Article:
On the other hand, the pedestal or bilevel driver circuits apply a high voltage across the motor coil until the current reaches a predefined level whereupon the high voltage power supply is switched out of the circuit and a lower rated voltage supply is used to drive the coil. The major disadvantages with this type of circuit are the requirement for at least two power supplies, noise isolation between the supplies, protection required when the power supplies are switched and low efficiency.
The above-described circuits and other types of circuits aimed at solving the high startup torque problems are given in the following prior art patents: U.S. Pat. No. 4,295,083; 3,967,179; 3,809,991; 4,353,021; 4,208,868; and U.K. Pat. No. 1,579,121.
It is therefore the main object of the present invention to provide a more efficient power supply for driving low voltage stepper motors.
It is another object of the present invention to use a single low level voltage supply to provide a relatively high startup current by supplying a relatively large initial voltage across the motor coil and upon inducing motion in the motor reduce the coil current to the level required to keep the motor moving.
The circuit arrangement includes a low voltage power supply and a regulating circuit connected thereto. The combination supplies a maximum available voltage to the motor when it is at rest. The coil current is monitored and when it rises above a threshold, the regulating circuit reduces the available voltage to the motor until the coil current falls to the level required to maintain motor motion.
The circuit arrangement includes a switching transistor whose emitter is coupled to the low voltage power supply. An averaging filter, having a conductive coil (L1) and a capacitor (C1) is connected in series, coupled to the collector lead of the switching transistor. The stepper motor coils are connected across the capacitor. A device suitable for measuring the current through the motor coils and to generate a voltage signal representative of said current is coupled to the motor. The voltage signal is used to adjust the duty cycle of the output signal from a pulse width modulator (PWM) which is coupled to the base lead of the switching transistor. With this circuit configuration when the motor is at rest, the maximum supply voltage is impressed across the coils or windings. As the motor drivers are activated, maximum current flows through the windings. The voltage signal formed from the current flow adjusts the duty cycle of the signal outputted from the PWM until the input voltage to the motor is at a value suitable to sustain normal operation.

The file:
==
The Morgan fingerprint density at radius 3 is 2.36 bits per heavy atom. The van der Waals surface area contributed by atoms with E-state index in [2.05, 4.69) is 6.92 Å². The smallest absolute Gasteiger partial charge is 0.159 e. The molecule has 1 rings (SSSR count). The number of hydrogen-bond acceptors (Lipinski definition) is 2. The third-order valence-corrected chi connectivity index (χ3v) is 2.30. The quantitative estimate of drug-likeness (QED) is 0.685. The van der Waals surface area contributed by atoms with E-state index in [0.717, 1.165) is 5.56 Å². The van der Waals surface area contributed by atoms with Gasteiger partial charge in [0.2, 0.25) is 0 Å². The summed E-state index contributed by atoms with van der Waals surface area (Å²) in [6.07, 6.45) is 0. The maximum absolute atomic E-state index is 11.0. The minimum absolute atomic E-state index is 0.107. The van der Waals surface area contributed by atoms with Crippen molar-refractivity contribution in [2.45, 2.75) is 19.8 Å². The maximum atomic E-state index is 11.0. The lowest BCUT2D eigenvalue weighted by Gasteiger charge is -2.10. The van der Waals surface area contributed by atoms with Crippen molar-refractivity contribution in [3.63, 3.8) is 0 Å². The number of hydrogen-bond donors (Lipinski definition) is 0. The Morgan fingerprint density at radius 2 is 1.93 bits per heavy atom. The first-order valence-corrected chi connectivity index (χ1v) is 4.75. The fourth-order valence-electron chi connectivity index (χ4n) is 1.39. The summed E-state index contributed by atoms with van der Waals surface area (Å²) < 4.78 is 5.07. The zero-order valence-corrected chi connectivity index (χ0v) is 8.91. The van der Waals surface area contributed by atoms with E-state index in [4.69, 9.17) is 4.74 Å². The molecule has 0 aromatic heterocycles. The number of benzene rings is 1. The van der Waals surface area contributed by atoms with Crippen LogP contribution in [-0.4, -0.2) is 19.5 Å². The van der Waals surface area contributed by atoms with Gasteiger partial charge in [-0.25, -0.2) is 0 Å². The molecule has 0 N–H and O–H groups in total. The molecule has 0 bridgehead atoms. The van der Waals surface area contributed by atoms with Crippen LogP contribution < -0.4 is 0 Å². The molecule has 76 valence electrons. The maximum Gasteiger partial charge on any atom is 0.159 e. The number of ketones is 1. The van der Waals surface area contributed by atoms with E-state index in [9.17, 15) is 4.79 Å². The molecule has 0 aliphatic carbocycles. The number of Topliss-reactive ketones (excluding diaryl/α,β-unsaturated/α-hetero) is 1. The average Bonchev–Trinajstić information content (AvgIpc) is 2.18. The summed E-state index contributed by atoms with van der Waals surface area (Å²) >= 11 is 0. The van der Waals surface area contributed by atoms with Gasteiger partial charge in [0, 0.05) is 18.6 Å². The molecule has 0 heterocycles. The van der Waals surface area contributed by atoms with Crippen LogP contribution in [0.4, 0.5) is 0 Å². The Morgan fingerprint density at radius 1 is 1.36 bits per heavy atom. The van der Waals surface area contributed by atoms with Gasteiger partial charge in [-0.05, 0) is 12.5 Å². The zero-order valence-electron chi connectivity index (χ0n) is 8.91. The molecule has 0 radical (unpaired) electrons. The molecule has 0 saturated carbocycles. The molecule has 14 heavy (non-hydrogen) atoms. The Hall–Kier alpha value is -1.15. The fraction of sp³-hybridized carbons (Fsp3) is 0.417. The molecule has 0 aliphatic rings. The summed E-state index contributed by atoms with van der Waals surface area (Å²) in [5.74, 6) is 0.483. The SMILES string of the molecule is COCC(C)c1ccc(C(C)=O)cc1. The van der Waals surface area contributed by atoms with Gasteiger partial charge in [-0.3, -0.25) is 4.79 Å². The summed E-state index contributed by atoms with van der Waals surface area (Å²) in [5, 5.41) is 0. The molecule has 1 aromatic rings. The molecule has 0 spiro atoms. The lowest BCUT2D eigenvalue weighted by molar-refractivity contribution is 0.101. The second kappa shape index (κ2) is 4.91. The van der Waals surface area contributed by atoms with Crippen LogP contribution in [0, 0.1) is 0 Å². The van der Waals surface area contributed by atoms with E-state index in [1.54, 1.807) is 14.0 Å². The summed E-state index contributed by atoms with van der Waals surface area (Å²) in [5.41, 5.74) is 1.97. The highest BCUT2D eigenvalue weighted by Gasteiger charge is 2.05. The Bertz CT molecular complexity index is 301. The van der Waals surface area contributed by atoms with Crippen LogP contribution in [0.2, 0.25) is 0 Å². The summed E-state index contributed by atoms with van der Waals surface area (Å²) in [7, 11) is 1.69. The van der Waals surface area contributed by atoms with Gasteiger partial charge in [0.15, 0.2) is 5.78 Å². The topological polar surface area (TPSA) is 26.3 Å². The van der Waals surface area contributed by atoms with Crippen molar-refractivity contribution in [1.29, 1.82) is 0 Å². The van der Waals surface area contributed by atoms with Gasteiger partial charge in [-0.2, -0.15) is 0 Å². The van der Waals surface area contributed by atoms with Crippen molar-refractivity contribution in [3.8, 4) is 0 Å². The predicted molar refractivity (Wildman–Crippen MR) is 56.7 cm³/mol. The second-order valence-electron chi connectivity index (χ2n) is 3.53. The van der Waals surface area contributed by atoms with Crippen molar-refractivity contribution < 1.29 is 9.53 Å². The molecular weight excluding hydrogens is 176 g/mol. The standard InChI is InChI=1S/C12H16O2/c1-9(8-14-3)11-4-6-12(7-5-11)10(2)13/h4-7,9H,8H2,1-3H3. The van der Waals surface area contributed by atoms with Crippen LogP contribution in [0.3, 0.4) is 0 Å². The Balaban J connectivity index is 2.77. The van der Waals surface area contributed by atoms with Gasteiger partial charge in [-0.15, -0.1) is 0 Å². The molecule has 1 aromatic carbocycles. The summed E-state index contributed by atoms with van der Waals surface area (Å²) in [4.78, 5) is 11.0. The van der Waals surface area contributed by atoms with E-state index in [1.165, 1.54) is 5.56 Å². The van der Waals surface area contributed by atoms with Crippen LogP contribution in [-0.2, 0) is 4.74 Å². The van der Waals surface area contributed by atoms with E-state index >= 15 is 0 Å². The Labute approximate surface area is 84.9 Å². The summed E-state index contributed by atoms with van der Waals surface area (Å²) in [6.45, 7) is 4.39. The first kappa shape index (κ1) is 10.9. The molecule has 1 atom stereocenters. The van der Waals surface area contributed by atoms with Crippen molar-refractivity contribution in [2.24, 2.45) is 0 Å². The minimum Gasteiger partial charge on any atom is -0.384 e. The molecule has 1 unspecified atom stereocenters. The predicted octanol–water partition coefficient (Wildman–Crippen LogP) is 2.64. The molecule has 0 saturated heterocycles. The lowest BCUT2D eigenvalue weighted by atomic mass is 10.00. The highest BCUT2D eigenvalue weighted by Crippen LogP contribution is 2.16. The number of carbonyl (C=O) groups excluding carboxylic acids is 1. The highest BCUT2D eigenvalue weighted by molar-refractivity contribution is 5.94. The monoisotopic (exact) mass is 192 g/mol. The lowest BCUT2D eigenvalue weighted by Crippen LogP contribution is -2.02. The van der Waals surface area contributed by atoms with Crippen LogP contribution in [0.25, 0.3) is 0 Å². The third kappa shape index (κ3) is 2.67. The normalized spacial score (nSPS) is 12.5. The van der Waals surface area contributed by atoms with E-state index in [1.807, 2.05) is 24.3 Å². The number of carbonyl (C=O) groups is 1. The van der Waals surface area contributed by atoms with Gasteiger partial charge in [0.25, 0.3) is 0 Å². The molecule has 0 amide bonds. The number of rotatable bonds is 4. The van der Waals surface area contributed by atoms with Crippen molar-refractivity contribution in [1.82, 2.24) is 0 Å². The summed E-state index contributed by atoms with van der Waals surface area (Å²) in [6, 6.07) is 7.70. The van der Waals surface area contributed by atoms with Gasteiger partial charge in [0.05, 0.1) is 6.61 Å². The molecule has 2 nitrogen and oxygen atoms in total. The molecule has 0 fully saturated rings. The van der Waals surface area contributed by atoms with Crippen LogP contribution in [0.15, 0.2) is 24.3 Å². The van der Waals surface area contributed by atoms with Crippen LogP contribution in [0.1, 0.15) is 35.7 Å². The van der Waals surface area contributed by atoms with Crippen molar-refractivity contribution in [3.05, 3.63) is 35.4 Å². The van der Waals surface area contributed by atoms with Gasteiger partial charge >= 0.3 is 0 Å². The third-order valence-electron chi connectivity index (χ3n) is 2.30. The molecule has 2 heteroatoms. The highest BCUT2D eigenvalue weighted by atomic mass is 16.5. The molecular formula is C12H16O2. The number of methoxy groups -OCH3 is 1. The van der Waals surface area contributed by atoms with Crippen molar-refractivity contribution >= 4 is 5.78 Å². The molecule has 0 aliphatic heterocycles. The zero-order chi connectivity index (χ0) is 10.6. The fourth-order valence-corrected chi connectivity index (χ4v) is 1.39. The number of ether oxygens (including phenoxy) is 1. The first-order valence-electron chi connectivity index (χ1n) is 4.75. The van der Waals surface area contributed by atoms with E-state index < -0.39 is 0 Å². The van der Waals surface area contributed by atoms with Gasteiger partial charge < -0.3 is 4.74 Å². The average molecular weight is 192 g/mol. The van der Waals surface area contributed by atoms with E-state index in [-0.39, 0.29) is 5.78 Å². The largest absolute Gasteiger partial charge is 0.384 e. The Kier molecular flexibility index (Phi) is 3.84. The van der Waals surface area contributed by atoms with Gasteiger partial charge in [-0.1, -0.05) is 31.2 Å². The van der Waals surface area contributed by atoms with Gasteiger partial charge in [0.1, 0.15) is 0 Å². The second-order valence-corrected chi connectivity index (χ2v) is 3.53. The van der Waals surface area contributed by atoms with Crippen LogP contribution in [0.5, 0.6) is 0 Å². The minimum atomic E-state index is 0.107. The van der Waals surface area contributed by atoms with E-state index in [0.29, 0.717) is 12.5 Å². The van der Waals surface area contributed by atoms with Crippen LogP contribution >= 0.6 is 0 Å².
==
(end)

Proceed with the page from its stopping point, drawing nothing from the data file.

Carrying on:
FIG. 1 shows a schematic of the regulator circuit of the present invention driving a stepper motor.
FIG. 2 shows a set of graphs representative of the electrical signals appearing at different parts of the circuit in FIG. 1.
Referring to FIG. 1, the power supply according to the teaching of the present invention is generally indicated by numeral 10. The power supply further includes a regulating circuit arrangement (to be described hereinafter) which controls energy from a DC source 12 to a stepper motor 14. The stepper motor includes a plurality of individual coils identified by numeral 20. Each coil is coupled through individual FET device 22 to a motor control means 24. A current supply source 26 supplies current over leads 28 to the motor control leads. Command pulses are supplied from an outside source over lead 30 to the motor control means 24. The use of a motor control means such as 24 for modulating current in response to command pulses supplied thereto and to activate motor drivers such as the FET's 22 so that current flows through the selected coil to move the motor an incremental distance is well known in the prior art. Therefore, a detailed description of these devices will not be given. Suffice it to say that in order for the stepper motor 14 to move an incremental distance a command pulse is presented on conductor 30. The motor control means 24 uses the pulse to modulate current supplied on lead 28 and as a result one or more of the FET devices are activated and current flows through the selected coil to step the motor a desired distance. Once the motor is stepped, a holding current holds the motor in its newly-acquired position until another step is executed.